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Governor creates COVID-19 task forces: Forces focused on state operations, health care, education, and the workforce

Forces focused on state operations, health care, education, and the workforce

HOUGHTON — Gov. Gretchen Whitmer has announced the creation of four task forces to combat the spread of coronavirus (COVID-19), and assess the impact it may have on the day-to day lives of Michigan residents.

According to the Governor’s Office, the task forces include:

1. The COVID-19 Task Force on State Operations, covering all aspects of state operations, including employment and facilities;

2. The COVID-19 Task Force on Health and Human Services, covering the provision of medical and human services, including protecting the healthcare workforce;

3. The COVID-19 Task Force on Education, covering K-12 public schools and universities and colleges; and

4. The COVID-19 Task Force on Economy/Workforce, covering general economic impact, workforce, supply chain, business continuity, and related issues.

The task forces will include key state government agencies that will work closely with the appropriate community and non-governmental stakeholders.

Gov. Whitmer said that while there have been no confirmed cases in Michigan yet, her office recognizes that the virus has the potential to impact nearly every aspect of resident’s lives, from public schools, universities, and colleges, to businesses and hospitals.

“We must harness all of the resources we have to ensure we can prevent the spread of coronavirus and keep Michiganders safe,” she stated. “This is a strong, smart team that will make protecting our public health their number one priority and work closely with me to protect the people of our state.”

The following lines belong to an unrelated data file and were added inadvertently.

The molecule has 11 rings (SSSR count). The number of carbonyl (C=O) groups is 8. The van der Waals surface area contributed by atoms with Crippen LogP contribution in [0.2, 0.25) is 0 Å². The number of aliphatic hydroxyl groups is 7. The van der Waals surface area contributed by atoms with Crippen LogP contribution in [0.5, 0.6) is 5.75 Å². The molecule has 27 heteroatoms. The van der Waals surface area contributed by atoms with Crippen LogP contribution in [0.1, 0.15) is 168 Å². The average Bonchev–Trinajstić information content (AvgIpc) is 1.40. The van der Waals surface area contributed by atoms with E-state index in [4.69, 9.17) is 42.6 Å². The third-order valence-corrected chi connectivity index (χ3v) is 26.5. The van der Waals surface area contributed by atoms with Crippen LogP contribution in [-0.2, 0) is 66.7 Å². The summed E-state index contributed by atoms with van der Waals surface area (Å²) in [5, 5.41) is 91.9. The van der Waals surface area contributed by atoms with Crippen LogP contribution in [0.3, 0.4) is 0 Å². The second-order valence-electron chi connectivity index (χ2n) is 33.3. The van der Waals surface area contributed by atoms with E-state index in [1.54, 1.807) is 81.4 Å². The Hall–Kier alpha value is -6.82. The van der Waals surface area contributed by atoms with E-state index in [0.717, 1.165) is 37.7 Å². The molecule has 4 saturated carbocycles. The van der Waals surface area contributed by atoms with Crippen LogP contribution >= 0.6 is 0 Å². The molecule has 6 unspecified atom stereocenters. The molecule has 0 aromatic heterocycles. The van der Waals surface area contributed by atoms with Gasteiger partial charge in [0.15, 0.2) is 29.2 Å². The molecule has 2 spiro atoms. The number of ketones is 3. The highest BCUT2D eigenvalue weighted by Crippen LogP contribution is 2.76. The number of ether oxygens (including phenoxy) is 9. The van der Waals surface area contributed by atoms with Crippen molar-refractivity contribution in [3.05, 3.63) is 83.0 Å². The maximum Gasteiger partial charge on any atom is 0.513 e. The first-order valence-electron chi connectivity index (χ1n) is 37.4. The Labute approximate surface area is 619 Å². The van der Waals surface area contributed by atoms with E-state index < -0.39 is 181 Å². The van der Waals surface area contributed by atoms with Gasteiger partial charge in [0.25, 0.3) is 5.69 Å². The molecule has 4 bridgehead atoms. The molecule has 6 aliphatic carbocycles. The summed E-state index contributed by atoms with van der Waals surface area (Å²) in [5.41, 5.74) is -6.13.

On Tuesday, Feb. 3, the Michigan Department of Health and Human Services (MDHHS) activated the Community Health Emergency Coordination Center (CHECC), to support local and state responses to the outbreak, the MDHHS website stated.

The CHECC has been working with local health departments, health systems, and medical providers to make sure appropriate screening and preparations for COVID-19 are being made.

On Friday, Feb. 28, Gov. Whitmer activated the State Emergency Operations Center to maximize coordination with state, local and federal agencies, as well as private partners, and to help prevent the spread of the disease. Since then, the administration has been working with schools, businesses, medical providers, and local health departments to make sure they have the information they need to prepare for potential cases. Tuesday, MDHHS also launched a campaign to raise awareness of appropriate hand washing techniques to prevent the spread of COVID-19 and other illnesses.

COVID-19 has been identified as the cause of an outbreak of respiratory illness first detected in Wuhan City in the Hubei Province of China. As of March 3, there were over 91,313 cases globally, with over 3,000 deaths. There are at least 10 states reporting cases of the disease, with at least two deaths. Person-to-person spread of the virus has occurred in the U.S., with some of those occurring in people with no travel history and no known source of exposure.

For the general American public, who are unlikely to be exposed to this virus at this time, the immediate health risk from COVID-19 is considered low. People in communities where ongoing community spread with the virus that causes COVID-19 has been reported are at elevated though still relatively low risk of exposure.

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